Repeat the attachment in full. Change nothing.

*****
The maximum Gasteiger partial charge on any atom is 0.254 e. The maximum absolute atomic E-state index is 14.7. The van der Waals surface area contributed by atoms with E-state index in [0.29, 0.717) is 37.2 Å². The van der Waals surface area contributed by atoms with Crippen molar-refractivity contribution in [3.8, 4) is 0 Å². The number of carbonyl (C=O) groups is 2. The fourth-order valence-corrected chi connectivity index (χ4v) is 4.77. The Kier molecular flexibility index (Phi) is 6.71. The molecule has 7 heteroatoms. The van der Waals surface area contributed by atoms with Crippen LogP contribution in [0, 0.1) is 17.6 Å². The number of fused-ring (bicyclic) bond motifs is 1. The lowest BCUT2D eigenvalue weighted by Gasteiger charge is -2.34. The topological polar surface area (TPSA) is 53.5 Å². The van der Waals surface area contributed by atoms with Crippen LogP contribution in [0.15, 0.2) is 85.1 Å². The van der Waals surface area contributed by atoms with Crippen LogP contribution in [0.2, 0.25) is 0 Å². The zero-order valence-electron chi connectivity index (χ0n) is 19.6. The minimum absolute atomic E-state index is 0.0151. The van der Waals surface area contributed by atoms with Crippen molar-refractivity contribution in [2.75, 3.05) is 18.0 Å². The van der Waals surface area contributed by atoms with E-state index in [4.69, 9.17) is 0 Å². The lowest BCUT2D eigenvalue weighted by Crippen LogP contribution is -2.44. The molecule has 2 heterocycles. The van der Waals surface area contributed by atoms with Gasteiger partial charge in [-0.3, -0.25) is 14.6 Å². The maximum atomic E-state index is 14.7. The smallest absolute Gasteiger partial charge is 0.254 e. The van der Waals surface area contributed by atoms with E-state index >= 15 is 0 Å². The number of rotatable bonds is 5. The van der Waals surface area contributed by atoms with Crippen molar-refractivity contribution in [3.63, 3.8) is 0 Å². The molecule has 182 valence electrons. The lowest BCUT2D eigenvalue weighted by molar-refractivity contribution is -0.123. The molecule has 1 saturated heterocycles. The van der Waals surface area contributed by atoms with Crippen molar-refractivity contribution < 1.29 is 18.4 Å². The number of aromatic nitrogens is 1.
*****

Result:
The maximum Gasteiger partial charge on any atom is 0.254 e. The maximum absolute atomic E-state index is 14.7. The van der Waals surface area contributed by atoms with E-state index in [0.29, 0.717) is 37.2 Å². The van der Waals surface area contributed by atoms with Crippen molar-refractivity contribution in [3.8, 4) is 0 Å². The number of carbonyl (C=O) groups is 2. The fourth-order valence-corrected chi connectivity index (χ4v) is 4.77. The Kier molecular flexibility index (Phi) is 6.71. The molecule has 7 heteroatoms. The van der Waals surface area contributed by atoms with Crippen LogP contribution in [0, 0.1) is 17.6 Å². The number of fused-ring (bicyclic) bond motifs is 1. The lowest BCUT2D eigenvalue weighted by Gasteiger charge is -2.34. The topological polar surface area (TPSA) is 53.5 Å². The van der Waals surface area contributed by atoms with Crippen LogP contribution in [0.15, 0.2) is 85.1 Å². The van der Waals surface area contributed by atoms with Crippen LogP contribution in [0.2, 0.25) is 0 Å². The zero-order valence-electron chi connectivity index (χ0n) is 19.6. The minimum absolute atomic E-state index is 0.0151. The van der Waals surface area contributed by atoms with Crippen molar-refractivity contribution in [2.75, 3.05) is 18.0 Å². The van der Waals surface area contributed by atoms with E-state index in [4.69, 9.17) is 0 Å². The lowest BCUT2D eigenvalue weighted by Crippen LogP contribution is -2.44. The molecule has 2 heterocycles. The van der Waals surface area contributed by atoms with Gasteiger partial charge in [-0.3, -0.25) is 14.6 Å². The maximum atomic E-state index is 14.7. The smallest absolute Gasteiger partial charge is 0.254 e. The van der Waals surface area contributed by atoms with E-state index >= 15 is 0 Å². The number of rotatable bonds is 5. The van der Waals surface area contributed by atoms with Crippen molar-refractivity contribution in [3.63, 3.8) is 0 Å². The molecule has 182 valence electrons. The lowest BCUT2D eigenvalue weighted by molar-refractivity contribution is -0.123. The molecule has 1 saturated heterocycles. The van der Waals surface area contributed by atoms with Crippen molar-refractivity contribution < 1.29 is 18.4 Å². The number of aromatic nitrogens is 1.